Vehicle registrations in the UK go back as far as 1903. They were introduced and issued as a means of identifying individual vehicles driving on public roads. All UK vehicles are legally obliged to display a registration with the exception of monarchical vehicles being used in an official capacity. There are four different styles of UK registration plates, one style issued immediately after the other as a result of the previous style's possible combinations all being exhausted. We will take you through each style in chronological order below as well as introducing you to Irish registrations.
DATELESS REGISTRATIONS - (1903 - 1963)
Issued from 1903, dateless registrations were the first style introduced in the United Kingdom. They originally displayed a one or two letter code followed by a numeric sequence from 1-9999 (examples: A 1, AB 12, A 123, AB 1234). Different areas of the UK were allocated specific codes on a first come first served basis for their respective licensing authority to issue. By 1932 the possible combinations were running out and an extension to the system was developed. By placing a "serial" letter (omitting I & Z restricted to Ireland and Q restricted to temporary imported vehicles) before the letter code and in turn displaying only numbers 1-999 making a maximum of six characters on the registration, it was possible to issue another unique set of UK registrations for years to come (examples: AAA 1, AAB 12, ABC 123). Inevitably this addition would run out and by the 1950's the easiest solution was to simply reverse the display so the numbers were displayed before the letters (examples: 1 AAA, 12 AAB, 123 ABC). With more vehicles registered on the roads every day, reversing the display was never going to last long and by 1962 there was no option but to consider a new format.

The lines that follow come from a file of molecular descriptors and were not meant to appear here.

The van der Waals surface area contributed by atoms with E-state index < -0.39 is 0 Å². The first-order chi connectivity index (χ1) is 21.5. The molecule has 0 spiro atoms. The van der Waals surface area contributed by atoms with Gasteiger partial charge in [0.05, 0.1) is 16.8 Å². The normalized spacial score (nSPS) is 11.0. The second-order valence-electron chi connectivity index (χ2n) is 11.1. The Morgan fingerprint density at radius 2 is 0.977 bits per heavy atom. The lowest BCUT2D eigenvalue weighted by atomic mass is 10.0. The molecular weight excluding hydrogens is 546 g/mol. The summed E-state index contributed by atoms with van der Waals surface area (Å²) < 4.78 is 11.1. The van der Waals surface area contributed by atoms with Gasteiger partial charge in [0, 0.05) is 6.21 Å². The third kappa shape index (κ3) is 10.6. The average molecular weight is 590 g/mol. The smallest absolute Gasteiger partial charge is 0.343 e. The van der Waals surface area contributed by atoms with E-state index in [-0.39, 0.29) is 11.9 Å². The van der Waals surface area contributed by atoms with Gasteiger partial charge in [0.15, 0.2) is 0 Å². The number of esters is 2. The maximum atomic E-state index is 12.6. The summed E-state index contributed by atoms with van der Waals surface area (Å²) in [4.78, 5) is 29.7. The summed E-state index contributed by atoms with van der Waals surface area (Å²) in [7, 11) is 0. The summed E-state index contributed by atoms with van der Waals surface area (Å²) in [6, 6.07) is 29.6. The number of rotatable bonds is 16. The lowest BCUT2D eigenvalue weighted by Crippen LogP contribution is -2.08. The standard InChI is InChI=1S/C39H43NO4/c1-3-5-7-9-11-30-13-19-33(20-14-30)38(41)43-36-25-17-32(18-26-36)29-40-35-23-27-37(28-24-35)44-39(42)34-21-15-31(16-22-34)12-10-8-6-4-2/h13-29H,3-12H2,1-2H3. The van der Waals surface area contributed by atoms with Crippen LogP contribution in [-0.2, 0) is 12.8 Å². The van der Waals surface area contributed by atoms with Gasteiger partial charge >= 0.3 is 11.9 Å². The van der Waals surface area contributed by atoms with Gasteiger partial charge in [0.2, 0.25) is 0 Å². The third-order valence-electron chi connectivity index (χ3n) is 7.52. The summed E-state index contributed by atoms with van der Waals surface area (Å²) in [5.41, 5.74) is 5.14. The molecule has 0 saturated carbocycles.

Dateless registrations have no specific date identifier and as such they tend to hold a higher value than other styles. Generally the fewer digits there are the more the registration is worth however, this is open to interpretation depending on specific letter and number combinations. Dateless plates not only remove all date identifiers from a vehicle, they arguably add more prestige to a vehicle than any other style available.
SUFFIX REGISTRATIONS - (1963 - 1982)
Suffix registrations can be identified easily by their format. Three letters, 1-3 numbers then one "suffix" letter. This system is very similar to the dateless serial letter extension system with three letters and 1-999 numerical code. The only difference was a suffix letter added after the numerical code to identify the age of the vehicle (example: AAA 1A, AAB 12A, ABC 123A). The suffix letter system began with the letter "A" in February 1963 and was changed alphabetically (omitting I, O, Q, U, Z) on an annual basis meaning a whole new set of number plate combinations could be issued in the UK for years to come.
Suffix registrations are not as old as dateless registrations but still have an age and element of prestige to them. They have a date identifier but the majority of vehicles registered after 1982 can have a suffix registration assigned. As a result some of them can be just as valuable than many dateless registrations. Suffix number plates that closely resemble names or words can be worth a lot of money and can be a great investment.
PREFIX REGISTRATIONS - (1983 - 2001)
The suffix style had reached "Y" by 1982 and the prefix style was introduced to take it's place. Prefix registrations were first issued in 1983 by reversing the suffix system. They display a "prefix" letter to begin with then a 1-999 numerical code and three letters at the end (examples: A1 AAA, A12 AAB, A123 ABC). The prefix system started with the letter "A" and just like the suffix system it was changed annually (omitting I, O, Q, U, Z). The prefix system only really offered a temporary solution to the continuation of issuing vehicle registrations in the UK. By the time the late 1990's came along the quantity of new vehicles being registered on the roads was increasing greatly and the prefix letter began changing every six months to keep up with demand. The last "Y" prefix registration was issued in March 2001 and again a new system was developed to take it's place.